[Warning: This article discusses rape and sexual assault.]
As we all know, Bill Cosby was found guilty in 2018 of three counts of aggravated sexual assault and sentenced to 10 years in prison.
The accusations that surfaced around the case – and there were many of them – were horrific, particularly in reference to such a (previously) lovable American icon.
Perhaps the most shocking news about this case, however, came out only last month: Cosby was released from prison on a technicality.
Understandably, sexual assault survivors and other advocates have protested the finding, claiming it could lead to a dangerous backsliding of the long-overdue progress for the #MeToo movement. But what about the legality of the decision? Does it have any merit? And what does this mean for other survivors?
Read on for a summary from former federal prosecutor, Shan Wu.
How did Bill Cosby’s release come about?
Pennsylvania’s Supreme Court threw out Cosby’s conviction on June 30, 2021, as he was approaching the end of his third year of a 10-year sentence for drugging and assaulting Andrea Constand in 2004.
The Court ruled that the prosecutor who brought the case and arrested Cosby in 2015 was bound by a previous agreement that his predecessor made when Constand filed a civil suit in 2005. The agreement apparently stated that Cosby would not be charged if he gave a deposition — although this agreement was never put in writing.
Cosby had relied on this agreement, the Court stated, when he decided to give his potentially incriminating testimony in the civil case. Therefore, the prosecutor in 2015, Kevin Steele, was also bound by this agreement and could not use Cosby’s own testimony against him.
Is there any merit to this overturned conviction?
First and foremost, it’s important to note that this is a devastating blow to survivors. There’s nothing worse than having the convictions overturned.
Unfortunately, the Pennsylvania Supreme Court’s decision is a legally defensible one — and, truthfully, the red flags were always there in this case. Plus, the lengthy, thoughtful opinion by the Court coupled with the fact that this is not the kind of case the United States Supreme Court would likely consider means that his likely the last word on Cosby’s conviction.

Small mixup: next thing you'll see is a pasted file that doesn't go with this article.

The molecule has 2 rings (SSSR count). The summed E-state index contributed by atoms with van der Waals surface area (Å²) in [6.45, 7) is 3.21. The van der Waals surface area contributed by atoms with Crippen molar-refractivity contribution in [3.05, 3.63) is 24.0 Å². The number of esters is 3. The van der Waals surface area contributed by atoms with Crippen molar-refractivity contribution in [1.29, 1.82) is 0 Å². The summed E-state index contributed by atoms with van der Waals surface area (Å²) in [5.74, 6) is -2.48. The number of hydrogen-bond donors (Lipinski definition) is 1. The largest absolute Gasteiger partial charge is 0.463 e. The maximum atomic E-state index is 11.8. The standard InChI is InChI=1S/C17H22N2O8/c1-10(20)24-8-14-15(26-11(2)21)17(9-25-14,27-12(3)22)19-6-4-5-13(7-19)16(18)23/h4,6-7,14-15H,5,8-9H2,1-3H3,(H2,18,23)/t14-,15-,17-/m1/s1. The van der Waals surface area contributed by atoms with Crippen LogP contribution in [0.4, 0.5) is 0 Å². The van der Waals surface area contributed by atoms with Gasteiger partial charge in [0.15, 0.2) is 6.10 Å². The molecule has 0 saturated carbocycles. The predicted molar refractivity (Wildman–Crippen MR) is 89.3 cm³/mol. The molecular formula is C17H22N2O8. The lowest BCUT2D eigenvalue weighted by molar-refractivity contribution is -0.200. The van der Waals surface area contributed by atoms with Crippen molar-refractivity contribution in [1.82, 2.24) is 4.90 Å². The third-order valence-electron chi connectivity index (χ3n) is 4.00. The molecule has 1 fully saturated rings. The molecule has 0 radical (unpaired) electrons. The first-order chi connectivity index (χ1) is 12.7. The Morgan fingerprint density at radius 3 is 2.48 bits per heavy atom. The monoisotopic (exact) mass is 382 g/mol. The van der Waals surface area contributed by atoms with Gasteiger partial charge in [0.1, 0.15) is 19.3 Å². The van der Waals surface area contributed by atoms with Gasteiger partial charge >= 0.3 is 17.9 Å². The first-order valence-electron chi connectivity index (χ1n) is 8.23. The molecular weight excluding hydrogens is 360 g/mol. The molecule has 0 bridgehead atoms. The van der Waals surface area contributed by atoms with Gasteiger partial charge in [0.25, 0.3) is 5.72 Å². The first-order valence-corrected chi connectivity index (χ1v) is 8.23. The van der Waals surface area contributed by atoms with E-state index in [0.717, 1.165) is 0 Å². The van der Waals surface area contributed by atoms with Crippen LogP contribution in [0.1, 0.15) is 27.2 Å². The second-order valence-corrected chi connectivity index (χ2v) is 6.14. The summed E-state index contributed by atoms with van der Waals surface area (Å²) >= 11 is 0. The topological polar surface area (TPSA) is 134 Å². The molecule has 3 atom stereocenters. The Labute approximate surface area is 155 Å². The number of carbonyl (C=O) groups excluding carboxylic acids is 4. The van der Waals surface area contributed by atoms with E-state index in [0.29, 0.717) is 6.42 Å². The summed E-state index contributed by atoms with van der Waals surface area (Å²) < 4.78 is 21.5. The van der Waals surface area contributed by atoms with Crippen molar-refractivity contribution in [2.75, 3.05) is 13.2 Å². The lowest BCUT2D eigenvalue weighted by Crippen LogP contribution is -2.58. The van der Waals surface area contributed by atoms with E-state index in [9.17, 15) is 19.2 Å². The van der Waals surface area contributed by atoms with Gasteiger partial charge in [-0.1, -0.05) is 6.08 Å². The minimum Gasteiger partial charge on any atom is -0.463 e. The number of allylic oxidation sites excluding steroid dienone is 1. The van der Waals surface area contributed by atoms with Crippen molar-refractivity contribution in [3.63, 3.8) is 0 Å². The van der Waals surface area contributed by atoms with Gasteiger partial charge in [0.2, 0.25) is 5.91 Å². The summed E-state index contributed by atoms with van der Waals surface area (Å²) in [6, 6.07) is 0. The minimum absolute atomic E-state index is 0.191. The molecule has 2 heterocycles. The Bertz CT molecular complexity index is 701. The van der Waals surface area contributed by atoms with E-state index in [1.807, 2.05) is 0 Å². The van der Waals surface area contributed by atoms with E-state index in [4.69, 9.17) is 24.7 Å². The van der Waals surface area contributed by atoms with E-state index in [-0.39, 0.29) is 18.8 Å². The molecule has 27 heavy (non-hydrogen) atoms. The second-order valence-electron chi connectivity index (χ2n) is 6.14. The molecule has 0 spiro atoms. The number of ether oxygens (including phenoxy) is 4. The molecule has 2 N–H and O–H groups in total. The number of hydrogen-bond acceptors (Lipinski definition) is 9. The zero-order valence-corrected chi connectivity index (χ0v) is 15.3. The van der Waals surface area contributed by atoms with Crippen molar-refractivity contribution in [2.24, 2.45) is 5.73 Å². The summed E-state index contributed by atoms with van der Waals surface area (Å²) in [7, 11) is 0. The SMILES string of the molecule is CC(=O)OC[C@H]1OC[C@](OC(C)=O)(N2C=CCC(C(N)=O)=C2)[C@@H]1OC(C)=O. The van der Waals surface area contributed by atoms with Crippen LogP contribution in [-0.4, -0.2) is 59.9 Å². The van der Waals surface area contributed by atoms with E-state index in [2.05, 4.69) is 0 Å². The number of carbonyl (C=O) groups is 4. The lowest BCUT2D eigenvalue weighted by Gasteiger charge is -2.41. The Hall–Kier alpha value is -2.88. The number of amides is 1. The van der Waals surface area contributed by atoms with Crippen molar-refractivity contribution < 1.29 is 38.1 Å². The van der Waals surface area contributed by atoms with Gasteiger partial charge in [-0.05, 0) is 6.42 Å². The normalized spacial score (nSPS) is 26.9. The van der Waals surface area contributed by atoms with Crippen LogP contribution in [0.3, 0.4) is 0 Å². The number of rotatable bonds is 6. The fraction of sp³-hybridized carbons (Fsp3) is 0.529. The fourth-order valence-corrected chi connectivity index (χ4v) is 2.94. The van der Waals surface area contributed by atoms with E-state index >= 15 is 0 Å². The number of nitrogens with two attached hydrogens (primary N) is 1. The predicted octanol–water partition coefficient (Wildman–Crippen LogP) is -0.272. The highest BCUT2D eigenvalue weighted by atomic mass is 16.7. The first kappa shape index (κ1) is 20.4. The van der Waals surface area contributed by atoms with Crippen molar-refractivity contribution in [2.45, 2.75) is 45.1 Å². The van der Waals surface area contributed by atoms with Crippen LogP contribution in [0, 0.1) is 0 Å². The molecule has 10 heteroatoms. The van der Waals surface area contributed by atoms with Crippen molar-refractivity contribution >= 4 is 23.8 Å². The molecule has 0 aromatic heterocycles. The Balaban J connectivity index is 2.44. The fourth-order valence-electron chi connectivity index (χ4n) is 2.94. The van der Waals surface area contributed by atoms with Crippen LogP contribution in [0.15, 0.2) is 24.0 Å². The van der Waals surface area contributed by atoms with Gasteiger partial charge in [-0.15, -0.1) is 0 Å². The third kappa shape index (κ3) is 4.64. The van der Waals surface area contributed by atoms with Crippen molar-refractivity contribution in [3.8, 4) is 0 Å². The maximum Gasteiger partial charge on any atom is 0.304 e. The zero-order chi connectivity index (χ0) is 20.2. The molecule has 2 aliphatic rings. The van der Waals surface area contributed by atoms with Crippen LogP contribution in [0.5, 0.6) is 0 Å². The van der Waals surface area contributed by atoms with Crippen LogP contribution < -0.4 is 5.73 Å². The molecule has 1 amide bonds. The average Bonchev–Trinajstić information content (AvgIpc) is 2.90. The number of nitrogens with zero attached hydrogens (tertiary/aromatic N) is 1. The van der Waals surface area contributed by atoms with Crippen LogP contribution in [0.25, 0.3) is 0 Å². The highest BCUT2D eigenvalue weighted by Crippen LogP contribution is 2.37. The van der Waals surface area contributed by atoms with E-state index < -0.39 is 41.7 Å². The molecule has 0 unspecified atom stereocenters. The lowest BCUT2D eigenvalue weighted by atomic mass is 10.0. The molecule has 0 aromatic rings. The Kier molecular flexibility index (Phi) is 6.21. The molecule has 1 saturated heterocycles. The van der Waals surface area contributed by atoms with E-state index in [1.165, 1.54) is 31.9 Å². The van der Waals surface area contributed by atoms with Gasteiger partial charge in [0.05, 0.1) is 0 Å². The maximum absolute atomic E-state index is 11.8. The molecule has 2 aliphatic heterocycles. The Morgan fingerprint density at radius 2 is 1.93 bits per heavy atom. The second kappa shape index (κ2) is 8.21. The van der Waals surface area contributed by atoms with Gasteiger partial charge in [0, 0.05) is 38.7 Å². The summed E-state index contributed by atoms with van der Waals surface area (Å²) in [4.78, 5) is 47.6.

A larger question might be why Cosby’s case wasn’t tried as a criminal case back in 2005.
Shan second guessed the decision by the prosecutor, Bruce Castor, at the time, and that he shouldn’t have offered Cosby immunity for his testimony.
A criminal prosecutor’s job, says Shan, is to decide whether to charge someone criminally or not — not create some sort of outside arrangement in a civil case.
Ultimately, Castor’s decision doomed the case against Cosby.
What does the Cosby case teach us moving forward?
For the survivors of this specific case, the sad truth is that this case seems to be over. The Supreme Court of Pennsylvania made an informed decision and barred further prosecution.
However, this does not mean that the #MeToo fight should end. On the contrary, many sexual assault survivor advocates are discussing how this case teaches us now more than ever, that survivors must come forward with their stories.
For prosecutors, this case serves as an important lesson. Shan argues that it is not enough to win a conviction — you must protect that conviction, too. This effort should start long before an appeal, as it did in this case.
Steele and his team had known about Cosby’s agreement and nonetheless moved forward with the arrest and trial. Unfortunately, the vetting and the anticipation that should have protected this conviction was just not achieved, and Cosby was able to walk out of prison a free man.